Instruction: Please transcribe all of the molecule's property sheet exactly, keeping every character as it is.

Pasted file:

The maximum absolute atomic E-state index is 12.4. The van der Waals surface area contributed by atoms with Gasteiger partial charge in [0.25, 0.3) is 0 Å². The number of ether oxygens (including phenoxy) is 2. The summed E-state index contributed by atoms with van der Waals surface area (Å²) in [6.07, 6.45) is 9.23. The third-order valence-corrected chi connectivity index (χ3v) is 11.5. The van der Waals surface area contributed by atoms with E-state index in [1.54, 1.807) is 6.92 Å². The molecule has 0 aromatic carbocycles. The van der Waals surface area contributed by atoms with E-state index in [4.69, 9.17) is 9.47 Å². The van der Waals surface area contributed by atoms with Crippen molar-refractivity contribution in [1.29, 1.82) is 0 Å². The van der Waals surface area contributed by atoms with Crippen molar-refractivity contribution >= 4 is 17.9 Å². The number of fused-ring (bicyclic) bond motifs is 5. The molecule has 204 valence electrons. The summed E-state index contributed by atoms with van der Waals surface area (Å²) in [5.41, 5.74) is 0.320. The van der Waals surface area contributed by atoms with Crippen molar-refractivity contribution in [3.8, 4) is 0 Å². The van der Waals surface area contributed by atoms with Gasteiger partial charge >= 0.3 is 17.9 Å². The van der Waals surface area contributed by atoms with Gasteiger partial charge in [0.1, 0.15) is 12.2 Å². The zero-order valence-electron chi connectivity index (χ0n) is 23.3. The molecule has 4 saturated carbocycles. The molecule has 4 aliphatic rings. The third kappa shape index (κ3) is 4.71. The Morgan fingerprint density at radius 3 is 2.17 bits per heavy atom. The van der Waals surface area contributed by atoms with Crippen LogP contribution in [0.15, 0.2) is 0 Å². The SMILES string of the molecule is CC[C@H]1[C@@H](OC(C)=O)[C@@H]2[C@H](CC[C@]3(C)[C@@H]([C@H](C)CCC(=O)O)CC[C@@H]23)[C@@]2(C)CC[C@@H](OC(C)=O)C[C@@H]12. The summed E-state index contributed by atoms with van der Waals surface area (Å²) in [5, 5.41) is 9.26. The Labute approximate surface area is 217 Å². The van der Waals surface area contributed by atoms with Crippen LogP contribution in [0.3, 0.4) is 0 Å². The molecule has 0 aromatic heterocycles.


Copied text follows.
The maximum absolute atomic E-state index is 12.4. The van der Waals surface area contributed by atoms with Gasteiger partial charge in [0.25, 0.3) is 0 Å². The number of ether oxygens (including phenoxy) is 2. The summed E-state index contributed by atoms with van der Waals surface area (Å²) in [6.07, 6.45) is 9.23. The third-order valence-corrected chi connectivity index (χ3v) is 11.5. The van der Waals surface area contributed by atoms with E-state index in [1.54, 1.807) is 6.92 Å². The molecule has 0 aromatic carbocycles. The van der Waals surface area contributed by atoms with E-state index in [4.69, 9.17) is 9.47 Å². The van der Waals surface area contributed by atoms with Crippen molar-refractivity contribution in [1.29, 1.82) is 0 Å². The van der Waals surface area contributed by atoms with Crippen molar-refractivity contribution >= 4 is 17.9 Å². The number of fused-ring (bicyclic) bond motifs is 5. The molecule has 204 valence electrons. The summed E-state index contributed by atoms with van der Waals surface area (Å²) in [5.41, 5.74) is 0.320. The van der Waals surface area contributed by atoms with Crippen molar-refractivity contribution in [3.8, 4) is 0 Å². The van der Waals surface area contributed by atoms with Gasteiger partial charge >= 0.3 is 17.9 Å². The van der Waals surface area contributed by atoms with Gasteiger partial charge in [0.1, 0.15) is 12.2 Å². The zero-order valence-electron chi connectivity index (χ0n) is 23.3. The molecule has 4 saturated carbocycles. The molecule has 4 aliphatic rings. The third kappa shape index (κ3) is 4.71. The Morgan fingerprint density at radius 3 is 2.17 bits per heavy atom. The van der Waals surface area contributed by atoms with Crippen LogP contribution in [0.15, 0.2) is 0 Å². The SMILES string of the molecule is CC[C@H]1[C@@H](OC(C)=O)[C@@H]2[C@H](CC[C@]3(C)[C@@H]([C@H](C)CCC(=O)O)CC[C@@H]23)[C@@]2(C)CC[C@@H](OC(C)=O)C[C@@H]12. The summed E-state index contributed by atoms with van der Waals surface area (Å²) in [5, 5.41) is 9.26. The Labute approximate surface area is 217 Å². The van der Waals surface area contributed by atoms with Crippen LogP contribution in [0.3, 0.4) is 0 Å². The molecule has 0 aromatic heterocycles.